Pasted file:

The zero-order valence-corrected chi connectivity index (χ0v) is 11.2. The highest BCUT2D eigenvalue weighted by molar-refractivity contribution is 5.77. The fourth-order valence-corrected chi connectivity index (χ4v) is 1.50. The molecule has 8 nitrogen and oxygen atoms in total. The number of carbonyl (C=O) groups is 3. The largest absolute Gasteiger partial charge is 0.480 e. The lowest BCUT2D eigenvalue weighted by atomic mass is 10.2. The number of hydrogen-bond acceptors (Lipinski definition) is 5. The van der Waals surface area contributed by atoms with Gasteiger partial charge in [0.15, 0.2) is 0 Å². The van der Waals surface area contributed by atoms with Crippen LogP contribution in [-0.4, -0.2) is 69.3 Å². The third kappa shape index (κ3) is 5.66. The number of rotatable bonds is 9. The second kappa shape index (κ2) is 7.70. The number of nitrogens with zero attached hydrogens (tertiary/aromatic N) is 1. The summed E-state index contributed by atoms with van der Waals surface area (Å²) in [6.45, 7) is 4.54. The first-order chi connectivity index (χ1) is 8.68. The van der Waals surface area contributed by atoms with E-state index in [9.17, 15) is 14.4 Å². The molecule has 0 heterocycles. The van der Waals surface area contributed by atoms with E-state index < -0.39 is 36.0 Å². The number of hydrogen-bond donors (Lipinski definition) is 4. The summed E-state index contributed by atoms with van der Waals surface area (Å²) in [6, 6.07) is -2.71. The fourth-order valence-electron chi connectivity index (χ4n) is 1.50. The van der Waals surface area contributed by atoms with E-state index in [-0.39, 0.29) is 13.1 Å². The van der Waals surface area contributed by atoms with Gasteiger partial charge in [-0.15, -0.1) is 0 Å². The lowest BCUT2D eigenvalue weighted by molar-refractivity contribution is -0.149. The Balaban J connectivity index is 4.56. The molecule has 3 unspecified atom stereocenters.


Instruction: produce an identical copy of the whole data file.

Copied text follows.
The zero-order valence-corrected chi connectivity index (χ0v) is 11.2. The highest BCUT2D eigenvalue weighted by molar-refractivity contribution is 5.77. The fourth-order valence-corrected chi connectivity index (χ4v) is 1.50. The molecule has 8 nitrogen and oxygen atoms in total. The number of carbonyl (C=O) groups is 3. The largest absolute Gasteiger partial charge is 0.480 e. The lowest BCUT2D eigenvalue weighted by atomic mass is 10.2. The number of hydrogen-bond acceptors (Lipinski definition) is 5. The van der Waals surface area contributed by atoms with Gasteiger partial charge in [0.15, 0.2) is 0 Å². The van der Waals surface area contributed by atoms with Crippen LogP contribution in [-0.4, -0.2) is 69.3 Å². The third kappa shape index (κ3) is 5.66. The number of rotatable bonds is 9. The second kappa shape index (κ2) is 7.70. The number of nitrogens with zero attached hydrogens (tertiary/aromatic N) is 1. The summed E-state index contributed by atoms with van der Waals surface area (Å²) in [6.45, 7) is 4.54. The first-order chi connectivity index (χ1) is 8.68. The van der Waals surface area contributed by atoms with E-state index in [9.17, 15) is 14.4 Å². The molecule has 0 heterocycles. The van der Waals surface area contributed by atoms with E-state index < -0.39 is 36.0 Å². The number of hydrogen-bond donors (Lipinski definition) is 4. The summed E-state index contributed by atoms with van der Waals surface area (Å²) in [6, 6.07) is -2.71. The fourth-order valence-electron chi connectivity index (χ4n) is 1.50. The van der Waals surface area contributed by atoms with E-state index in [-0.39, 0.29) is 13.1 Å². The van der Waals surface area contributed by atoms with Gasteiger partial charge in [-0.15, -0.1) is 0 Å². The lowest BCUT2D eigenvalue weighted by molar-refractivity contribution is -0.149. The Balaban J connectivity index is 4.56. The molecule has 3 unspecified atom stereocenters.